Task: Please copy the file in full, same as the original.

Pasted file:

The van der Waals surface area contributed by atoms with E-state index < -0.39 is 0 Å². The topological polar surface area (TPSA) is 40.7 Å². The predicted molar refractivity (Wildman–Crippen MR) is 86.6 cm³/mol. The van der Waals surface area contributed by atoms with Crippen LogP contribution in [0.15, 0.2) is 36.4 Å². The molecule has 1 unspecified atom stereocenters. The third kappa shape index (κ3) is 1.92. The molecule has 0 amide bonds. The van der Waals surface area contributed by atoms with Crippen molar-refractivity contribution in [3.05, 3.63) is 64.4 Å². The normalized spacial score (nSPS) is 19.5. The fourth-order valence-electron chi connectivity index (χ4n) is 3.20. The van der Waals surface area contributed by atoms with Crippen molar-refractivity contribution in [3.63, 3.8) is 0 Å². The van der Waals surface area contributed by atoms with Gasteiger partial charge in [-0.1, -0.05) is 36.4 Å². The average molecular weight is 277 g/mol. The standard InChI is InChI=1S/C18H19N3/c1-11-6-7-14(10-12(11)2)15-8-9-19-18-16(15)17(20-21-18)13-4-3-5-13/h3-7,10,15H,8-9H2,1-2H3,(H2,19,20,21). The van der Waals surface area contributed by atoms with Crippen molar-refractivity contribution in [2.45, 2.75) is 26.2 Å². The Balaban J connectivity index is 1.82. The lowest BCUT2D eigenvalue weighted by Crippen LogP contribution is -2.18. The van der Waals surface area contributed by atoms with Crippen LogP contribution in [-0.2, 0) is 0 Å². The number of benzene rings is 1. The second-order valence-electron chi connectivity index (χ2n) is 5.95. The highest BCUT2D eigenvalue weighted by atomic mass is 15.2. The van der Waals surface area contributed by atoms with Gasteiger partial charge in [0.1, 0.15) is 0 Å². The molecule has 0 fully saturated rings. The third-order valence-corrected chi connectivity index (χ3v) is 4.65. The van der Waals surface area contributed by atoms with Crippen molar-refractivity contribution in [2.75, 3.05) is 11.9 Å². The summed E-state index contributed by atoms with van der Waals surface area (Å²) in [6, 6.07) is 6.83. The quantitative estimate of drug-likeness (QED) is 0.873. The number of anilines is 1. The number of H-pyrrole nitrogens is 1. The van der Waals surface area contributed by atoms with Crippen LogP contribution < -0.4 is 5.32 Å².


The van der Waals surface area contributed by atoms with E-state index < -0.39 is 0 Å². The topological polar surface area (TPSA) is 40.7 Å². The predicted molar refractivity (Wildman–Crippen MR) is 86.6 cm³/mol. The van der Waals surface area contributed by atoms with Crippen LogP contribution in [0.15, 0.2) is 36.4 Å². The molecule has 1 unspecified atom stereocenters. The third kappa shape index (κ3) is 1.92. The molecule has 0 amide bonds. The van der Waals surface area contributed by atoms with Crippen molar-refractivity contribution in [3.05, 3.63) is 64.4 Å². The normalized spacial score (nSPS) is 19.5. The fourth-order valence-electron chi connectivity index (χ4n) is 3.20. The van der Waals surface area contributed by atoms with Crippen molar-refractivity contribution in [3.63, 3.8) is 0 Å². The van der Waals surface area contributed by atoms with Gasteiger partial charge in [-0.1, -0.05) is 36.4 Å². The average molecular weight is 277 g/mol. The standard InChI is InChI=1S/C18H19N3/c1-11-6-7-14(10-12(11)2)15-8-9-19-18-16(15)17(20-21-18)13-4-3-5-13/h3-7,10,15H,8-9H2,1-2H3,(H2,19,20,21). The van der Waals surface area contributed by atoms with Crippen molar-refractivity contribution in [2.45, 2.75) is 26.2 Å². The Balaban J connectivity index is 1.82. The lowest BCUT2D eigenvalue weighted by Crippen LogP contribution is -2.18. The van der Waals surface area contributed by atoms with Crippen LogP contribution in [-0.2, 0) is 0 Å². The number of benzene rings is 1. The second-order valence-electron chi connectivity index (χ2n) is 5.95. The highest BCUT2D eigenvalue weighted by atomic mass is 15.2. The van der Waals surface area contributed by atoms with Gasteiger partial charge in [0.1, 0.15) is 0 Å². The molecule has 0 fully saturated rings. The third-order valence-corrected chi connectivity index (χ3v) is 4.65. The van der Waals surface area contributed by atoms with Crippen molar-refractivity contribution in [2.75, 3.05) is 11.9 Å². The summed E-state index contributed by atoms with van der Waals surface area (Å²) in [6, 6.07) is 6.83. The quantitative estimate of drug-likeness (QED) is 0.873. The number of anilines is 1. The number of H-pyrrole nitrogens is 1. The van der Waals surface area contributed by atoms with Crippen LogP contribution < -0.4 is 5.32 Å².